Stoke v Newcastle | Stats Analysis

Stoke v Newcastle | Stats Analysis

 

The Britannia Stadium has never been an easy place to visit. We lost 4-0 last season and this season, Manchester United and Chelsea managed draws, whilst Liverpool suffered a defeat there. With the news that Chieck Tiote was out injured, most fans would have settled for a draw beforehand.

However, a great defensive performance from Newcastle with Demba Ba lethal at the other end, helped Newcastle to their 6th win of the season, remaining unbeaten and overtaking Chelsea into 3rd place.

Pardew would have kept the same XI for the 6th consecutive game, however Tiote’s injury allowed Danny Guthrie to slot in as a direct replacement and he played well alongside Cabaye.  Despite some noises whether Davide Santon would replace either Danny Simpson or Ryan Taylor, it seemed there was no need to change our defensive line, who continue to have the best defensive record in the Premier League.

Different flanks, different roles

From my previous match preview, Stoke’s out of position left back Marc Wilson, with poor defending statistics was targeted as a possible weak link in the Stoke defence and this proved to be the case.

A long ball from Tim Krul found Leon Best, who cleverly flicked it onto space vacated by Marc Wilson. Wilson had tucked into too much, leaving Obertan too much space for him to exploit with his pace. Although his crossing has been one of his weak points this season, Obertan managed to find Ba, whose header found the back of the net.

As you can see below, the majority of Newcastle’s attacking play was focused on the right hand side (20% v 7% left), using Obertan’s pace as a useful outlet against Wilson.

Defensively, Obertan isn’t the best, however Pardew cleverly uses Obertan’s attributes elsewhere. Obertan rarely gets involved with defending his own third and is ready to pounce on the counter attack. Pardew later added that Obertan would give them 20 or 30 yards on the counter, relieving the pressure on the defence. 64% of Obertan’s passes were in the opposing half’s wing, as opposed to Gutierrez (28%).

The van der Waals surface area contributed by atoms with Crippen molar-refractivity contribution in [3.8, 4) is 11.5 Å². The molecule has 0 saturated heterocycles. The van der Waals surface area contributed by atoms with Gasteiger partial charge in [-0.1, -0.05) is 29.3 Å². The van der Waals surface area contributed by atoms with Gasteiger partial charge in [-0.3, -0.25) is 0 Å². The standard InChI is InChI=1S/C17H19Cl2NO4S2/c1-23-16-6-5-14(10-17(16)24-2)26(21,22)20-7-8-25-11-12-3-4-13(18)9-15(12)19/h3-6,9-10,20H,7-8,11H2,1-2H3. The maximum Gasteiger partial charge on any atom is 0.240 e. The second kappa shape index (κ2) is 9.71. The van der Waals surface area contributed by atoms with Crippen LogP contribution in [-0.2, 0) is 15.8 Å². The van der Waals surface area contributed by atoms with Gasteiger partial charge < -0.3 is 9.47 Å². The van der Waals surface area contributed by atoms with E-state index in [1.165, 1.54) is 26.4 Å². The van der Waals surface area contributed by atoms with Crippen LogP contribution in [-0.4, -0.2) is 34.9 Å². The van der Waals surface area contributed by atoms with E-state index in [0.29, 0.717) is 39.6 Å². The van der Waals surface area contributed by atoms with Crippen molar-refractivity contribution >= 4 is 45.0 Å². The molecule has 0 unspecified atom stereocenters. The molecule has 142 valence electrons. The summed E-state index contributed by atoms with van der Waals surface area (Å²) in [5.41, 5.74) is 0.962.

Similar to Spurs, Gutierrez was given the role to help out Ryan Taylor to stop Jermaine Pennant providing service to Stoke’s frontline.  My match preview indicated that the majority of Stoke’s crosses resulted from Pennant and Newcastle successfully defended against this.  Only 4 out of 11 crosses found a team mate, with 5 being blocked – 3 from Gutierrez.

As shown below, Ryan Taylor, Gutierrez and even Yohan Cabaye helped to stifle out Stoke’s main attack from the Pennant’s flank.

Jonas Gutierrez played very well – he was involved in the most 50/50 ground duels (winning almost half), attempted the most tackles and was successful in 5 out of 7 (71%) and along with Danny Guthrie, intercepted the most passes (2).

Although he was unable to get forward as much as recent games, his defensive cover for Ryan Taylor is invaluable; an unselfish trait which bears great benefit to the club and doesn’t go unnoticed.  He deservedly won man of the match and is arguably playing his best season in a black and white shirt.

Defending as a unit

Although our back four and keeper will receive a lot of plaudits for the best defence in the Premier League, the work from the midfielders helps to protect that backline.